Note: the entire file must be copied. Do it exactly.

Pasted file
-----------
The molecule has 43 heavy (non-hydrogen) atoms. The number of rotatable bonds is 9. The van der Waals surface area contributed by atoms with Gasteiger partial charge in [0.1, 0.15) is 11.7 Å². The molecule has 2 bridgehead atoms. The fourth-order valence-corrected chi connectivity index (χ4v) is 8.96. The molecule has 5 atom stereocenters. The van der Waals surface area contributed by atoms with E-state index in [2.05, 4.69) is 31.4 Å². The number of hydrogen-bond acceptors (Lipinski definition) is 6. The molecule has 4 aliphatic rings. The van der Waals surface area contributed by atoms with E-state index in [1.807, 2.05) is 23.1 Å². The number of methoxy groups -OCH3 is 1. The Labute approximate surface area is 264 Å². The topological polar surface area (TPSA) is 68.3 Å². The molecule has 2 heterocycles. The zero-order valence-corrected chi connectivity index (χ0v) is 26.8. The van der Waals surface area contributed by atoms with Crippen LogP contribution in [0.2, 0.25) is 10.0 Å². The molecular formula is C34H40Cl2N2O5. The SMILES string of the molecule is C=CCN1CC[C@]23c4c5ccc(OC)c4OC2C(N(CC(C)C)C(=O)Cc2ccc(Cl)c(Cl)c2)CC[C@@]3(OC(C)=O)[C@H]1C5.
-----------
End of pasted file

The molecule has 43 heavy (non-hydrogen) atoms. The number of rotatable bonds is 9. The van der Waals surface area contributed by atoms with Gasteiger partial charge in [0.1, 0.15) is 11.7 Å². The molecule has 2 bridgehead atoms. The fourth-order valence-corrected chi connectivity index (χ4v) is 8.96. The molecule has 5 atom stereocenters. The van der Waals surface area contributed by atoms with E-state index in [2.05, 4.69) is 31.4 Å². The number of hydrogen-bond acceptors (Lipinski definition) is 6. The molecule has 4 aliphatic rings. The van der Waals surface area contributed by atoms with E-state index in [1.807, 2.05) is 23.1 Å². The number of methoxy groups -OCH3 is 1. The Labute approximate surface area is 264 Å². The topological polar surface area (TPSA) is 68.3 Å². The molecule has 2 heterocycles. The zero-order valence-corrected chi connectivity index (χ0v) is 26.8. The van der Waals surface area contributed by atoms with Crippen LogP contribution in [0.2, 0.25) is 10.0 Å². The molecular formula is C34H40Cl2N2O5. The SMILES string of the molecule is C=CCN1CC[C@]23c4c5ccc(OC)c4OC2C(N(CC(C)C)C(=O)Cc2ccc(Cl)c(Cl)c2)CC[C@@]3(OC(C)=O)[C@H]1C5.